The price per night is similar for most houses. Currently, it is between ¥8,800 and ¥14,000 per person, inclusive of dinner and breakfast. Additional charges may apply for bigger rooms and heating during the harsh winter months — Shirakawago gets buried in snow and is thus extremely cold in winter. You can also find some quite expensive properties, so make sure to check the official tourist site to find one that suits you.

Our top picks are Shimizu, Rihei, and Gensaku. Also, if you’re still not convinced to stay in a gasshō-zukuri house, most owners give guests a discount to the onsen at Shirakawago no Yu, a ryokan with the only hot springs in the village.

What is staying at a gasshō-zukuri like?

A night at a gasshō-zukuri is a great chance to experience Japanese hospitality; the owners might strike up a conversation with you, and/or the dining room may have an irori, a traditional Japanese hearth. The meals are made with the freshest regional ingredients: the fish are caught from the river, the vegetables are locally grown, and the owners will almost always include hoba miso (miso grilled on a magnolia leaf) and Hida beef, which may not be as famous as Kobe beef, but is still one of the top kinds of wagyu (Japanese beef). Convinced yet?

Note: Not all house owners are fluent in English. Knowing some basic Japanese phrases might be helpful.

Hotels in Shirakawago

The traditional houses aren’t the only options for accommodation in Shirakawago — there are also plenty of hotels and guesthouses! It’s a bonus that these include a bed and not a futon on the floor.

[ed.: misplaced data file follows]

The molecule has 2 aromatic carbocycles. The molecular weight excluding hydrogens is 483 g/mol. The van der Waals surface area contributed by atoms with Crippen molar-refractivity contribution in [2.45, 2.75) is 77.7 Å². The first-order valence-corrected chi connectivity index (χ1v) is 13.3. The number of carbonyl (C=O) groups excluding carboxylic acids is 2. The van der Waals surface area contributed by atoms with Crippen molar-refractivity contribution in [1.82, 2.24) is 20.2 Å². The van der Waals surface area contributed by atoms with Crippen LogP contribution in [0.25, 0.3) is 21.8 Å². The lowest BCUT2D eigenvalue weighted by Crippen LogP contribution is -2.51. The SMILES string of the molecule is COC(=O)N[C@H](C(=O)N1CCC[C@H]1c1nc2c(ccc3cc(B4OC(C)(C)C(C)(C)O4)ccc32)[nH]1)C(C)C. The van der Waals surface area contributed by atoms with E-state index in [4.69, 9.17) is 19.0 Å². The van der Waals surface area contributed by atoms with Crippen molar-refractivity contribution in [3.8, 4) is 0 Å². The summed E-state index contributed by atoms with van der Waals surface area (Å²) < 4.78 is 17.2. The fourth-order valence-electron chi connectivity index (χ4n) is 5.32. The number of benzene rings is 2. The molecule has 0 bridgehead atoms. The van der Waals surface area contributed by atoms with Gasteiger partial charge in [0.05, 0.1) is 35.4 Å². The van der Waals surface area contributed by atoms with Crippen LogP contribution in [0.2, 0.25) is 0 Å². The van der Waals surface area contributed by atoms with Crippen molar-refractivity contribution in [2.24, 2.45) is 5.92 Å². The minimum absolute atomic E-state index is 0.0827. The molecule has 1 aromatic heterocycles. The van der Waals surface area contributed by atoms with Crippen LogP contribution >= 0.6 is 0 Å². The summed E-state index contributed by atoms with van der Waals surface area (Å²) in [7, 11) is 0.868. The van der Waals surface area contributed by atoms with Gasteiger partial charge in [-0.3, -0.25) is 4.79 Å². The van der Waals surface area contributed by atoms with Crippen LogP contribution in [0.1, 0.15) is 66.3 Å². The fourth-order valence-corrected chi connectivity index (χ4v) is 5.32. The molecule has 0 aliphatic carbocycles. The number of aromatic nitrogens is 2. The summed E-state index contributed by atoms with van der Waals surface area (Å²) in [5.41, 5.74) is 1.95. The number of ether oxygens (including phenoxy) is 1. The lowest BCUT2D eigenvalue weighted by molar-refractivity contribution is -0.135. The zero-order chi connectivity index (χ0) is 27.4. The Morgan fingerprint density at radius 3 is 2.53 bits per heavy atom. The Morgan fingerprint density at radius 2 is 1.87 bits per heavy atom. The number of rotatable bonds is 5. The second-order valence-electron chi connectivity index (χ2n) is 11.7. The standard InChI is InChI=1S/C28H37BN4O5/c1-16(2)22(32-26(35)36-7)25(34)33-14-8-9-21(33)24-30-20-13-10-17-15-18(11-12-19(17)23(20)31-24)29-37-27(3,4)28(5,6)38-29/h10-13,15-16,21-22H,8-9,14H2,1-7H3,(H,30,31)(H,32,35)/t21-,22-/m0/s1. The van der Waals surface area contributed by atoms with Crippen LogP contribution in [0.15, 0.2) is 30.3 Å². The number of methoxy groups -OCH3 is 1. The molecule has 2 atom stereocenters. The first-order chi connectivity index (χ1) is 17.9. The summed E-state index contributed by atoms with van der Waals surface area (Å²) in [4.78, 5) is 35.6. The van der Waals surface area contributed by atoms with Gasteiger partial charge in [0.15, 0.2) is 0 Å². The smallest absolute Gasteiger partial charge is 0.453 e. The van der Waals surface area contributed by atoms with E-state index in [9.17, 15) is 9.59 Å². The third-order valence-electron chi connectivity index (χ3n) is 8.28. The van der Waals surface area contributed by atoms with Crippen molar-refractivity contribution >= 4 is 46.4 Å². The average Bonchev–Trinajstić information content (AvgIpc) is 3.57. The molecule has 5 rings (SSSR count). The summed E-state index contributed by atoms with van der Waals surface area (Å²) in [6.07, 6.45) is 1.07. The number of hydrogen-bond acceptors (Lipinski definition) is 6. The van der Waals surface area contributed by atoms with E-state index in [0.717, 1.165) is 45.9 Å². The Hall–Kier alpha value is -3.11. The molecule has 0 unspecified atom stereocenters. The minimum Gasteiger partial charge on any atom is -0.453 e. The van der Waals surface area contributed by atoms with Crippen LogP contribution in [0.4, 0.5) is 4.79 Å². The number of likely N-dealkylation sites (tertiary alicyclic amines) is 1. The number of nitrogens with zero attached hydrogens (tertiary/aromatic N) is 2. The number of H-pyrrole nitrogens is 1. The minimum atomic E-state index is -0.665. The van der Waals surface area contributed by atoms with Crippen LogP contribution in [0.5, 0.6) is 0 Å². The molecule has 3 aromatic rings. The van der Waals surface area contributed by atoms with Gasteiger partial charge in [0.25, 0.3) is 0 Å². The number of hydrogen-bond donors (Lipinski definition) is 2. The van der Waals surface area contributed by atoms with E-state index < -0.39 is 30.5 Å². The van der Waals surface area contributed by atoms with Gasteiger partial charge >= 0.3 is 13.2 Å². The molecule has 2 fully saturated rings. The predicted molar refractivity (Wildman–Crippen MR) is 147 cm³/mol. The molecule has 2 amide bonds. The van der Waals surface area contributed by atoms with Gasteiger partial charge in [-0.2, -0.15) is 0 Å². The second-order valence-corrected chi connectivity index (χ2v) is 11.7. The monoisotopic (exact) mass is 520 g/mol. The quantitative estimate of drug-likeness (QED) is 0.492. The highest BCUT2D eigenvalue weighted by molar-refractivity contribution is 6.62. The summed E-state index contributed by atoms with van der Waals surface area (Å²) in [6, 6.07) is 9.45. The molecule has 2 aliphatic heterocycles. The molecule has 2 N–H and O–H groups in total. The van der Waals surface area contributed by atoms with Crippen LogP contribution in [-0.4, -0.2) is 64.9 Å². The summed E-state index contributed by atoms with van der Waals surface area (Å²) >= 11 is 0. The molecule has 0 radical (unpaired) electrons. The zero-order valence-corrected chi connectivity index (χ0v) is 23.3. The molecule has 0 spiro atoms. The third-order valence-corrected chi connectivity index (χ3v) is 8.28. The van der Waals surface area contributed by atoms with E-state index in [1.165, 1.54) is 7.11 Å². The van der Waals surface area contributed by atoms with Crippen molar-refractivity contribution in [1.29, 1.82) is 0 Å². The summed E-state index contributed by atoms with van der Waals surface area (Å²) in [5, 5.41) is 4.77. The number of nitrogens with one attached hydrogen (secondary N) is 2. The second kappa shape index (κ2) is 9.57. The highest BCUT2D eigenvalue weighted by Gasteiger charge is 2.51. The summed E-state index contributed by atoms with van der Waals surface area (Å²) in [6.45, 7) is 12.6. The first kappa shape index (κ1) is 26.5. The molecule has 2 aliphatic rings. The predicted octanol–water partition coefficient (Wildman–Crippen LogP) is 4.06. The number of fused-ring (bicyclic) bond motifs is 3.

A bit farther away in the Hatoni district, you’ll find Shirakawago Guest House Kei at around ¥9,000 a night for a comfortable room with a shared bathroom.

Shirakawago Onyado Yuinosho, another highly-related hostelry in the town, is a tad more expensive at — on average — ¥35,000 per room, per night.

shirakawago gifu japan
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What to see and do in Shirakawago, Gifu

Life in Shirakawago is slow-paced, so take it easy and stroll around to see the beauty of nature. The entirety of Ogimachi can be explored on foot. If you want to support Shirakawago’s local businesses, drop by the shops and take home their iconic souvenir: a good-luck charm called the sarubobo, a faceless doll that’s supposed to be a baby monkey. Different colors have different meanings.

Other souvenirs include gasshō-zukuri memorabilia, hoba miso, and doburoku (unrefined sake that’s thick and sweet). You can also buy doburoku-flavored ice cream in the village.

So what are Shirakawago’s famous sights? For starters, the entire village is already an attraction in itself. Head to the Tenshukaku (Castle Keep) Observatory; it’s around a 15-minute walk from the main village. There, you can see the village from above; it really looks like a tiny hamlet from the distant past. It gets even more picturesque during the winter light-up event in January and February, when the bright lights provide a contrast to the darkness and thick blanket of snow enveloping the village.

Note: Advance reservations are necessary to visit during the light-up event due to increased popularity.

Aside from the observation deck, check out the Gasshō-Zukuri Minkaen, an open-air museum displaying relocated and preserved gasshō-zukuri houses. There, you can get a glimpse of the region’s traditional way of life. (Let’s be realistic — not all of Shirakawago’s traditions have survived the test of time!)

Elsewhere in the village, some families’ former homes have also been opened for public viewing: the Wada House, which is the largest in the village; Kanda House, and Nagase House. There’s also the Shirakawa Hachimangu Shrine, which has become an attraction for anime fans, as it was featured in a murder mystery visual novel and anime series called Higurashi no Naku Koro ni.

As for other sights, just walk around the village and you’re bound to come across something charming and fascinating: a mill, a creek, and so on. Remember that you’re in a rustic village and all of these little experiences add up to the charm of Shirakawago in Gifu.

While we do our best to ensure the information here is correct, it is subject to change. This article was first published in March 2015 and was last updated by Alexandra Ziminski in August 2022.